• "I have visions of time-oriented interfaces that respond to "get me the spec sheet for the network I did last week sometime" and "set a new meeting for next Tuesday with Jim and Bob in the conference room"."

      How about "You know, that presentation I did two years ago with the red circles? You know? That one." That's how most end users seem to be. :)

      But seriously though, often the predictions lay groundwork for more conventional ideas. Remember all the talk of "agents" a few years ago? I remember even seeing an AT&T ad where a woman is talking to a video image of a secretarial-like person, who's telling her that her mother called. "Did you get those tickets?" the woman asks the agent. "Front row," he replies.

      But we do have agents today, just not in that form. They've been "mainstreamed" by currently existing standards and technology. Amazon, for example, is one huge agent database. I can literally go clicking around their recommendation broswer finding items that interest me, and oftentimes the suggestions are pretty on target. I've even purchases a few things through the recommendation browser, simply because I want to endorse that technology and figure that it's the best way to make my argument (with my wallet).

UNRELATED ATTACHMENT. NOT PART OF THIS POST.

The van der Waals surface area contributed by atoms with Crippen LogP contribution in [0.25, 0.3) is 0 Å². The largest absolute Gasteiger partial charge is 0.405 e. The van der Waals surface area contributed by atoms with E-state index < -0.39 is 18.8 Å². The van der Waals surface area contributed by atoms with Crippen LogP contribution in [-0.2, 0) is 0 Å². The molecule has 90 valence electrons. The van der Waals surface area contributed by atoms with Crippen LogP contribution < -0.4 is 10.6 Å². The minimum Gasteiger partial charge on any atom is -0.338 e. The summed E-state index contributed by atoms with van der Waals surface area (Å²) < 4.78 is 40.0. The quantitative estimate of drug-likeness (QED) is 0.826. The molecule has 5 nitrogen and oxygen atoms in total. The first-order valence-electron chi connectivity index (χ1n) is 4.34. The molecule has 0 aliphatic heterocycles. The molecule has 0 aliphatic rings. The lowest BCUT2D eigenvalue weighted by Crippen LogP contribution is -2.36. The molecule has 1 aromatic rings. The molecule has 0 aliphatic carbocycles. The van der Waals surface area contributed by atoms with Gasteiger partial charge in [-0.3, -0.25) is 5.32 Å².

Will there be natural-language recognition GUI's? Sure. but will we call it that, or will it be something completely different?

    • The GUI is a tool, just like the CLI is. It's a tool that works if it is done right, and once a tool is done right, theres very little to no reason to reinvent it.

      The "Classic" MacOS GUI works very well, yea maybe it's ripped off from Xerox, but whatever, it works. It's not themeable (well kinda...) but in the System 7 and OS 8 versions it was simple and it worked very well. So well that 3 year olds and 80 year olds could master the interface quickly and without help.

      Aqua is just a step beyond the "Classic" GUI and with some refinement it could last another 20 years.

      However...I do not agree that a new interface concept is needed. A screwdriver's interface has remained unchanged for centuries and it doesn't need a new concept. Same with the firearm, a Beretta flintlock from 1300 had the same interfact characteristics as a Beretta Gold Sable rifle made in 2001.

      When a concept works...don't spend the effort on changing it. Spend the effort on making the OS run better behind the interface.